As November breathes its last, the changing weather has been a keen reminder that we’re moving from autumn into winter. Parts of Britain are being battered by strong winds; other parts are experiencing snow. Luckily, the Kent coast seems to have escaped the white stuff – for now – but it’s cold. Very cold. Outside the Music Hall in Ramsgate, it feels like the arctic, and those venturing out could feel like Captain Oates. To be fair, everyone has been – and will be – subjected to far colder, but a year’s worth of not going out much due to the global pandemic has made it seem particularly harsh. It’s worth braving the cold tonight, though, as Detroit’s Electric Six are in town as part of a last minute addition to their UK tour.
Sell Yourself Short first formed as Best Regards in 2016. Various line-up changes and one rebranding later, the New Jersey punks re-emerged bigger and better in 2020 under their new band name. Their debut EP, ‘The Lowest Standard’ features three tracks that bounce between genres but, from a musical standpoint, bring the best out of the trio at almost every turn.
It’s Black Friday and, as usual, beyond a couple of good deals in Germany, Amazon have been rather disappointing. It’s likely you’ve also scoured a couple of other places in the hope of a good bargain and come up short. Let Real Gone come to the rescue!
Beginning with their massive box set celebrating ‘Human’s Lib’ issued in November 2019, Cherry Red Records have really gone the extra mile with their Howard Jones reissues. Each release has been afforded a wealth of extras, including bonus DVDs featuring archive live footage and TV appearances where available, and the addition of demos and alternate takes accompanying the main albums has been a fan’s dream. It was especially pleasing to see some love for Howard’s 1992 release ‘In The Running’, an album which saw him transition from 80s synth pop hero to a slicker, older singer-songwriter. Although overlooked by many at the time, it now stands proudly as one of the most enduring albums in the artist’s catalogue.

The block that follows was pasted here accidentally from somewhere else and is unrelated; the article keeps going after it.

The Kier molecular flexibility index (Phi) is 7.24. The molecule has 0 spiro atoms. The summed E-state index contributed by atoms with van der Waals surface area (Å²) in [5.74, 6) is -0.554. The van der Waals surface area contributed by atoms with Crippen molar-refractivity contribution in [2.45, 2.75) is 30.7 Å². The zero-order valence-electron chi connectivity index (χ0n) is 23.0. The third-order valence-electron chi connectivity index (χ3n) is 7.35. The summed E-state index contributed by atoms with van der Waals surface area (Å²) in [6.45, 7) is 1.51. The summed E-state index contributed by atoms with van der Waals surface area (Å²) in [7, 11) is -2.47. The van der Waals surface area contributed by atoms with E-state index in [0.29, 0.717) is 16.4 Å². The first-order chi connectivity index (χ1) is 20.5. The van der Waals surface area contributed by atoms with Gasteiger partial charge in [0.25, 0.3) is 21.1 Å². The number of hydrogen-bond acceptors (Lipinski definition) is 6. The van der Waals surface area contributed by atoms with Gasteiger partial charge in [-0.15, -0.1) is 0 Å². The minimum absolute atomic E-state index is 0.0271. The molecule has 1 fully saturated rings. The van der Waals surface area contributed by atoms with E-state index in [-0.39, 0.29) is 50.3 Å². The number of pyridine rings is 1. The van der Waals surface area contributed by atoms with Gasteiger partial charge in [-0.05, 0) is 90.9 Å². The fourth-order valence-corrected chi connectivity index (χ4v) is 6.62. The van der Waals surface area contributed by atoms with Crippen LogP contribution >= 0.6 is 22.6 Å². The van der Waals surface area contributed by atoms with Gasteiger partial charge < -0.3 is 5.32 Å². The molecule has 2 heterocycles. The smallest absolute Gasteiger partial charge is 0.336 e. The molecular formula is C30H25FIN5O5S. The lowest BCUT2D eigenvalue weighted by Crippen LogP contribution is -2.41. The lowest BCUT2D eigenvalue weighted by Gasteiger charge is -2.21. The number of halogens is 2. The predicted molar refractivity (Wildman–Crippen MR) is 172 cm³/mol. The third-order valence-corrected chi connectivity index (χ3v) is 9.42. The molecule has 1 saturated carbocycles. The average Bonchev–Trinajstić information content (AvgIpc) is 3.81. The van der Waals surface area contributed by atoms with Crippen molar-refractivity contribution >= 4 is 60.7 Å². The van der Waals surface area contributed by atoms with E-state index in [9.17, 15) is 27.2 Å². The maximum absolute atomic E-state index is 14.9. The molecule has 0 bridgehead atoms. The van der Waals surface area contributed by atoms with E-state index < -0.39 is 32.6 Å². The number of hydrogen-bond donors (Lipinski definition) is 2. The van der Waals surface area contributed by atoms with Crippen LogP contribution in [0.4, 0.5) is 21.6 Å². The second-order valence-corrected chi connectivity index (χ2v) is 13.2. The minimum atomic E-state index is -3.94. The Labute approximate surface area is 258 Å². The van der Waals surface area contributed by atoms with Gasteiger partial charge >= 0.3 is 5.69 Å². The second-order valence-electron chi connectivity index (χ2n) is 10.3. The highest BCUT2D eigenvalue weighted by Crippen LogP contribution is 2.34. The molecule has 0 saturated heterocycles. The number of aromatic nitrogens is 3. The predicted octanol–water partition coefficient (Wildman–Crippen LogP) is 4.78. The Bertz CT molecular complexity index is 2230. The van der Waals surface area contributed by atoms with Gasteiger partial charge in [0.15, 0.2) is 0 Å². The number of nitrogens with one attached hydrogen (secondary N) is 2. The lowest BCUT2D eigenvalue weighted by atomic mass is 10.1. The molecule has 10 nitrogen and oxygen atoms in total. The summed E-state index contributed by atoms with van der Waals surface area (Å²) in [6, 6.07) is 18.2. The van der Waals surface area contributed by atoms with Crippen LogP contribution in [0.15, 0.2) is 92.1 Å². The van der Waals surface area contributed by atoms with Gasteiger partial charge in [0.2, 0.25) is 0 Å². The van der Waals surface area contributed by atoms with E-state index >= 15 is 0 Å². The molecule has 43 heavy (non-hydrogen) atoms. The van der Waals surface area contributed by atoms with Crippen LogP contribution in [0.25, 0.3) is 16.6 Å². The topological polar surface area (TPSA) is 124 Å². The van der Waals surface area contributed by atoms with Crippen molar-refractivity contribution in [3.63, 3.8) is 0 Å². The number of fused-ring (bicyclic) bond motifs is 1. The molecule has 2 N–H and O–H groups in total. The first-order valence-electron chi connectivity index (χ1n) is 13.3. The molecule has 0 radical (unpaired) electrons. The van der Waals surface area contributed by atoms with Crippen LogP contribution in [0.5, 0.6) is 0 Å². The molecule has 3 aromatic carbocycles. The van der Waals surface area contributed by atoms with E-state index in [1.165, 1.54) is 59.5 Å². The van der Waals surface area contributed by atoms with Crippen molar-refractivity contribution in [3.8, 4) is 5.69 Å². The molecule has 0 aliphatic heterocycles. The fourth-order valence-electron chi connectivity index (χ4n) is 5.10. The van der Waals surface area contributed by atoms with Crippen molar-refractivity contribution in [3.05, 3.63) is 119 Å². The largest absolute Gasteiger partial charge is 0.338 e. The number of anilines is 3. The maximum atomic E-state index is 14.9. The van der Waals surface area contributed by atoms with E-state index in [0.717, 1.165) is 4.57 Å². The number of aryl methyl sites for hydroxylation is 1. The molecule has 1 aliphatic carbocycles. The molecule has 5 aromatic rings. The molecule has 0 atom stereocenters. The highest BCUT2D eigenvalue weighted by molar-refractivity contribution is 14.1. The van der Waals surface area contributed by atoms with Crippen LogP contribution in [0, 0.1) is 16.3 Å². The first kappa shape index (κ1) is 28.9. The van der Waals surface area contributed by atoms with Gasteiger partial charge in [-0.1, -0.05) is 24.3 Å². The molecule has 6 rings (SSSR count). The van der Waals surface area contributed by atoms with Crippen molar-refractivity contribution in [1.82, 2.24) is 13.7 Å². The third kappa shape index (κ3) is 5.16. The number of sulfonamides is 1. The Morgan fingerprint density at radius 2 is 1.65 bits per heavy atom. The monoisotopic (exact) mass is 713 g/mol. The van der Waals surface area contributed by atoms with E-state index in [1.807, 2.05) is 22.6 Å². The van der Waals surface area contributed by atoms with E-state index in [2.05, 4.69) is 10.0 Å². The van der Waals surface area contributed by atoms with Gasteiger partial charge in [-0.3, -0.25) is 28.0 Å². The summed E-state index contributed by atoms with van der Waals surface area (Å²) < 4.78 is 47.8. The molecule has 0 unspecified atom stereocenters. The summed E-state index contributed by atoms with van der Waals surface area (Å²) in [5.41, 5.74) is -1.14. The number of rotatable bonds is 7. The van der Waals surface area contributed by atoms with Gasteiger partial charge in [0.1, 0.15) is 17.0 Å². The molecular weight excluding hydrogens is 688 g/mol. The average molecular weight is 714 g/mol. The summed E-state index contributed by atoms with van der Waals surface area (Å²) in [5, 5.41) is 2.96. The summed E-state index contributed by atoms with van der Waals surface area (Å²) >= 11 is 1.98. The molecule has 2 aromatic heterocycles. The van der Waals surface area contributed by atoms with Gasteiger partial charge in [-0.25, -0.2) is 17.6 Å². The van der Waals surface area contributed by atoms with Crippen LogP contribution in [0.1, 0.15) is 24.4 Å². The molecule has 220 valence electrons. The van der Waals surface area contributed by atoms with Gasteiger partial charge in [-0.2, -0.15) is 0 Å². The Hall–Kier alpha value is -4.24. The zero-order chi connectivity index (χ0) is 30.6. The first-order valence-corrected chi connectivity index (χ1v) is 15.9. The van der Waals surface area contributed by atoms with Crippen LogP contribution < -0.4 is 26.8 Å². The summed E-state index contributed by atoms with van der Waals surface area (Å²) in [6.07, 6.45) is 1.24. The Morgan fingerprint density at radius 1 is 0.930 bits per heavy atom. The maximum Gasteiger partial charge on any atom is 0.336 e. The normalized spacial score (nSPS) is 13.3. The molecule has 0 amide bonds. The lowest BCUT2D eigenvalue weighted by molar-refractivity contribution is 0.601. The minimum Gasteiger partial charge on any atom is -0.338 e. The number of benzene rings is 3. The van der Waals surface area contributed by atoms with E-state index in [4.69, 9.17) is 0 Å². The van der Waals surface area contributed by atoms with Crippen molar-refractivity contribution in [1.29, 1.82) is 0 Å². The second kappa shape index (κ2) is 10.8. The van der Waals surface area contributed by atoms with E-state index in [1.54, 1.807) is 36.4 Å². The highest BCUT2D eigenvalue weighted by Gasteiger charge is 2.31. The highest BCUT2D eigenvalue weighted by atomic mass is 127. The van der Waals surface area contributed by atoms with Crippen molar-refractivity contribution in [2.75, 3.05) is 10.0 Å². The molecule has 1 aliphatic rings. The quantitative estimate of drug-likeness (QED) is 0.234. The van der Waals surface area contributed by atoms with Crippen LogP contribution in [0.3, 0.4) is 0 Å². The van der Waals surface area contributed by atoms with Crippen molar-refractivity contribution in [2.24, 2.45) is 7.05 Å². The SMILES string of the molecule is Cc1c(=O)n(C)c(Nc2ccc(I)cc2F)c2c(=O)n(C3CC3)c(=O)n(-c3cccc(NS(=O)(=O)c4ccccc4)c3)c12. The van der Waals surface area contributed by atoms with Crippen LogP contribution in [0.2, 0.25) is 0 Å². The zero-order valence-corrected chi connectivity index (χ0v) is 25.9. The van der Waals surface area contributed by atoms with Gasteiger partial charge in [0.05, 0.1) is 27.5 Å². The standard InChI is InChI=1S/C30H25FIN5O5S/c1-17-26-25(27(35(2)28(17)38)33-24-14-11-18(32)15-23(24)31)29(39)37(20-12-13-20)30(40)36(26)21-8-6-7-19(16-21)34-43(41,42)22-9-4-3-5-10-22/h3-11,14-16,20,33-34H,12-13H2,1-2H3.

Complimenting the vastly expanded studio albums, this five disc box set of live materials allows for a different kind of exploration of HoJo’s past, but in hearing performances recorded between 1983-87 it really brings home the fact that he was, arguably, the greatest synth pop performer of the era.
During the first half of their career, Corrosion of Conformity went through a lot of changes to find their sound. Their early thrash metal releases create a confident noise, but didn’t always utilise the best of COC’s combined talents. 1991’s ‘Blind’ blended thrash with a more melodic stoner feel and brought them to a wider audience due to some great reviews, but was still a hit and miss slab of metal. It wasn’t until the release of 1994’s ‘Deliverance’ that the band unleashed something genuinely classic. Part of the greatness came from a shift into even more melodic territory – the COC sound was now dominated by huge stoner vibes and a very retro groove – but just as important was guitarist Pepper Keenan’s decision to take on the lead vocalist’s role. The fourth person to step behind the COC mic, Keenan’s melodic drawl was perfect for the new sound and on tracks like ‘Clean My Wounds’, when dropping Thin Lizzy-esque riffs into a very desert rock scenario, they finally sounded natural in a way they never had before. The follow up album, 1996’s ‘Wiseblood’, gained even more commercial attention due to an appearance of James Hetfield, but 2000’s ‘America’s Volume Dealer’ absolutely knocked that out of the park performance-wise, even if sales were not quite as impressive. With the new millennium, COC finally gave into their natural instincts and became one of the greatest stoner metal bands on the face of the planet.